14ymedio, Luz Escobar, Havana, 20 December 2019 — Claudia Genlui Hidalgo, now a former official of the Office of the Historian, has been fired from the agency after presenting a talk on independent art at the embassy of the Czech Republic in Havana, as she denounced to 14ymedio this Thursday, shortly after being notified of her expulsion. “Today they went to my office and gave me the official document where the final separation from the center is applied as a sanction,” she says.
Genlui held the position of principal specialist for Factoría Habana, an art gallery of the cultural network of the Office of the Historian, which, in practice, made her director of the institution. In addition, she belongs to the San Isidro Movement and has carried out several works related to independent art and curatorships such as the project of her partner, Luis Manuel Otero Alcántara, La Bandera es de Todos (The Flag Belongs to Everyone).
The Office of the Historian accuses Genlui of hiding information knowing that she should not do so, since the young woman did not tell the agency that she would participate in the conference after a circular was circulated on November 30 indicating that any worker should notify their superiors of contacts with an embassy.
“I interpreted it as that, if the embassy invited you to an event, you must notify them,” said the young woman, who suspects that the order was issued precisely because of her case. “I do not think it was accidental that this mail began to circulate through the networks of the Office of the Historian just when the contact appears for me to speak at the Czech embassy of independent art and the San Isidro Movement. It seems like a total injustice,” she says.
To Genlui what has happened seems “extreme” and she will appeal the measure. “I have always maintained an impeccable conduct within the Office of the Historian and it seems to me that having contact with an embassy and having allegedly violated an order from my immediate boss is not a sufficient reason for a person to be permanently separated from a workplace. They could have applied another measure, such as dismissing me from my position or lowering my salary, but no, the determination was radical and I think it was planned from the first moment,” she argues.
The historian never believed that she should be held accountable for activities carried out outside her working hours that the Ministry of Foreign Affairs (Minrex) was also aware of. In this case it was the conference: Knowing the Artist I: The work of Luis Manuel Otero Alcántara.
“Minrex communicates with the ambassador of the Czech Republic and tells him that the only condition for the conference to be given is that Luis Manuel is not present at the talk, which fell on my shoulders,” she explains. The artist, who planned to accompany her to the place, was arrested that December 11 and was released precisely at 5:30 p.m., just half an hour before the event.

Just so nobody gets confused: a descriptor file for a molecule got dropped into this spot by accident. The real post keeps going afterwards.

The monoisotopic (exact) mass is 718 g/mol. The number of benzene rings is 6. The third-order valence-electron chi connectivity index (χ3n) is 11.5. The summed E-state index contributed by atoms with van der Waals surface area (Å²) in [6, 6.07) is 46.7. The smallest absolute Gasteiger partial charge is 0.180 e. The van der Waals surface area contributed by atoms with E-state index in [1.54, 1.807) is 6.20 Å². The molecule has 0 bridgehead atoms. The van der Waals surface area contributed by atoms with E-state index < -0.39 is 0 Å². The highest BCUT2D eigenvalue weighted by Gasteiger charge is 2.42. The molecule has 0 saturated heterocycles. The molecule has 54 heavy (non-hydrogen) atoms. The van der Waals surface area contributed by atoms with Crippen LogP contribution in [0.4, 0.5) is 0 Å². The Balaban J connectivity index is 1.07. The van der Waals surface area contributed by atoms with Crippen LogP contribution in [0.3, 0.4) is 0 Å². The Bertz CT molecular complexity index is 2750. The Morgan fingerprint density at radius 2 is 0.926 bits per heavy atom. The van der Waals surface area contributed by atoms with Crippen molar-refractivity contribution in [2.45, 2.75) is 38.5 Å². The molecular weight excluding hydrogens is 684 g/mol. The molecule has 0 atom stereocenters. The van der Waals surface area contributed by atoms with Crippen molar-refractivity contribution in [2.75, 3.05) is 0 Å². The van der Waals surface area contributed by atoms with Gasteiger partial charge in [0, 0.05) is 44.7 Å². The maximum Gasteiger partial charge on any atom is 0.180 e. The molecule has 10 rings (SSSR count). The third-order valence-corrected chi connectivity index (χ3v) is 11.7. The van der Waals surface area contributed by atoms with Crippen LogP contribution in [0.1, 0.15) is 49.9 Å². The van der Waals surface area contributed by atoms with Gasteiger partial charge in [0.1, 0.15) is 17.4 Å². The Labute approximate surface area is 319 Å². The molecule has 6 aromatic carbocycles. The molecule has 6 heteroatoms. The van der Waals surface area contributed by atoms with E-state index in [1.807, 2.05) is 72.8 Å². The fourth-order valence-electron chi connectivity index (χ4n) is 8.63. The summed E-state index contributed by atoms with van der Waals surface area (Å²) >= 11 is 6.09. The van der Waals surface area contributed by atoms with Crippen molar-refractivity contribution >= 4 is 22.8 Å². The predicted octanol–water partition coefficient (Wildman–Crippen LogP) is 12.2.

“I did not notify [them] of the presentation because at first I was scheduled for non-working hours, until now they have never told me anything. I am a very young director but I always maintained an ethics according to the system, respecting the ideas and positions of my coworkers,” she said.
Hours before the conference at the embassy, Genlui was summoned to the Department of Cultural Management of the Office of the Historian, where Michael González and Katia Cárdenas, general director of Heritage and director of Cultural Management respectively, were waiting to ask why she had not reported her activity.
“As a civil servant it was my responsibility to give notice of such actions so that Eusebio [Leal] would approve whether or not I could give the talk. They maintain the opinion that I owe myself to the institution to which I belong, whether or not it is my working hours, and that is why I had to notify him, because if I did not they would apply the maximum measure for violating an immediate order from Eusebio, first, and secondly from Katia and Michael.”
Genlui clarified to her bosses at that time that she would go ahead because she could not cancel it in such a short time frame nor did she want to, since her participation was related to her interests as a professional “as much or more than the Factoría Habana could be.” The consequences have not been long in coming.
COLLABORATE WITH OUR WORK: The 14ymedio team is committed to practicing serious journalism that reflects Cuba’s reality in all its depth. Thank you for joining us on this long journey. We invite you to continue supporting us by becoming a member of 14ymedio now. Together we can continue transforming journalism in Cuba.